[tex]L(x) = \frac{m}{2} \int d\tau \, g_{\mu \nu}(x) \frac{dq^\mu}{d\tau} \frac{dq^\nu}{d\tau} \frac{1}{\sqrt{-g}} \delta^4 \left( x - q(\tau) \right) [/tex]
    So, what's the Lagrangian, [itex]\underline{L}[/itex], supposed to be for an anti-gravitating point mass?
     
    Last edited: Apr 25, 2006
  6. Apr 25, 2006 #5

    vanesch

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    Ok, I looked a bit more at your paper, and here's what I think is the essence of my comment:

    what else, is this g_underscore, which you introduce on the bottom of page 4, but ANOTHER METRIC ?
    In other words, LOCALLY, how do I derive g_underscore from g - which must be possible if it is not *another* metric, but a quantity derivable from the metric.

    And it is my guess that this is what is not possible: to find a LOCAL way to derive g_underscore from g.
    Now, globally, I can understand it (more or less), but the whole idea is that all quantities of use should be expressible locally. And I have the impression that this local transformation from g into g_underscore is what you cannot do.
    And, not to far from my giant black hole, g is essentially flat (diag(-1,-1,-1,1) in a certain patch with certain coordinates, called inertial coordinates). There's a SMALL correction to that, which are tidal effects: maybe you succeed in using this small effect to find your g_underscore, I don't know. But as I can make this as small as I wish (by making my black hole bigger and bigger, and to go at about larger and larger distances), it is my impression that you have NO WAY of deriving *locally* g_underscore from g.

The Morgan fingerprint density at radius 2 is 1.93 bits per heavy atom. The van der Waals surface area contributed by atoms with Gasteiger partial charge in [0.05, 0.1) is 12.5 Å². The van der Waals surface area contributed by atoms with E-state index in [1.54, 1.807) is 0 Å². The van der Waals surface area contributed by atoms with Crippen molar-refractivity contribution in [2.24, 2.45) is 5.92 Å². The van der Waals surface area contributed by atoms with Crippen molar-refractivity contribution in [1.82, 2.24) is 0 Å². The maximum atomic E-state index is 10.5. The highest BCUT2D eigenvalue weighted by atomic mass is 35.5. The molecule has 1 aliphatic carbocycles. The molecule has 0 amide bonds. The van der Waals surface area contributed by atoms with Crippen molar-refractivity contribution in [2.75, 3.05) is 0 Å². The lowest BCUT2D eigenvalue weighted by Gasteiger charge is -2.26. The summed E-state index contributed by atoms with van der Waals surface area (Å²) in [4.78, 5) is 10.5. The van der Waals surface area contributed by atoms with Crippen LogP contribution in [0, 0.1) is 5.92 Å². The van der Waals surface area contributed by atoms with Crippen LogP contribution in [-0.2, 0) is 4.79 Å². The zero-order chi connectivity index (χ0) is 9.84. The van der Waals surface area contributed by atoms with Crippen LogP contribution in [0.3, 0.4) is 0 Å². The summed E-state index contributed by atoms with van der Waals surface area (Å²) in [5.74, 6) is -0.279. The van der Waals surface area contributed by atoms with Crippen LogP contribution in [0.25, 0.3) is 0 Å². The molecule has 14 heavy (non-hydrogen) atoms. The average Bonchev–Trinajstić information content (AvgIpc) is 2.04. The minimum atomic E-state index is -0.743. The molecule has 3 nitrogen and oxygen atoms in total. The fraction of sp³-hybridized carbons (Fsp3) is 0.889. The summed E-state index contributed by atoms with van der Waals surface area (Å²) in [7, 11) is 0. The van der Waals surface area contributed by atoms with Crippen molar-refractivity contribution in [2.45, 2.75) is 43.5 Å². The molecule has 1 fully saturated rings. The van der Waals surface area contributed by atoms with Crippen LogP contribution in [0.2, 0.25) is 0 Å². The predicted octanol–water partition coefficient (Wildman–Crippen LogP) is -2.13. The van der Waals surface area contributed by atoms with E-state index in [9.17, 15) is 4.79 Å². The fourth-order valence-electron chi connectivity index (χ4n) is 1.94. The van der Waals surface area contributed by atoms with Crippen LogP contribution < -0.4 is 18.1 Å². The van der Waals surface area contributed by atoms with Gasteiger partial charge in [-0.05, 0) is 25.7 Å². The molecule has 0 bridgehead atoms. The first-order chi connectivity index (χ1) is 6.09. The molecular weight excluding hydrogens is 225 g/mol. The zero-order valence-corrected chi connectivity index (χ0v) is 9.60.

So let's express my question differently:
    Imagine I give you a local PATCH of manifold, by giving you locally a coordinate system, and in that coordinate system, g. I've given you now entirely the metrical structure over this patch, so you know about everything there is to know about gravity in this patch.
    What's your g_underscore in this patch ?


    Yes, but if you give me an INFINITESIMAL vector transformation, I can derive from it, the corresponding spinor transformation (for one). So this is LOCALLY defined. And second, as I said, spinors are *auxilliary* quantities from which we can MAKE tensor quantities, but aren't directly observable. Only their composed tensor quantities are eventually observable.

    I don't think they can be derived LOCALLY from the metric. You need the GLOBAL metric for that, no ?
     
  7. Apr 25, 2006 #6
    Patrick,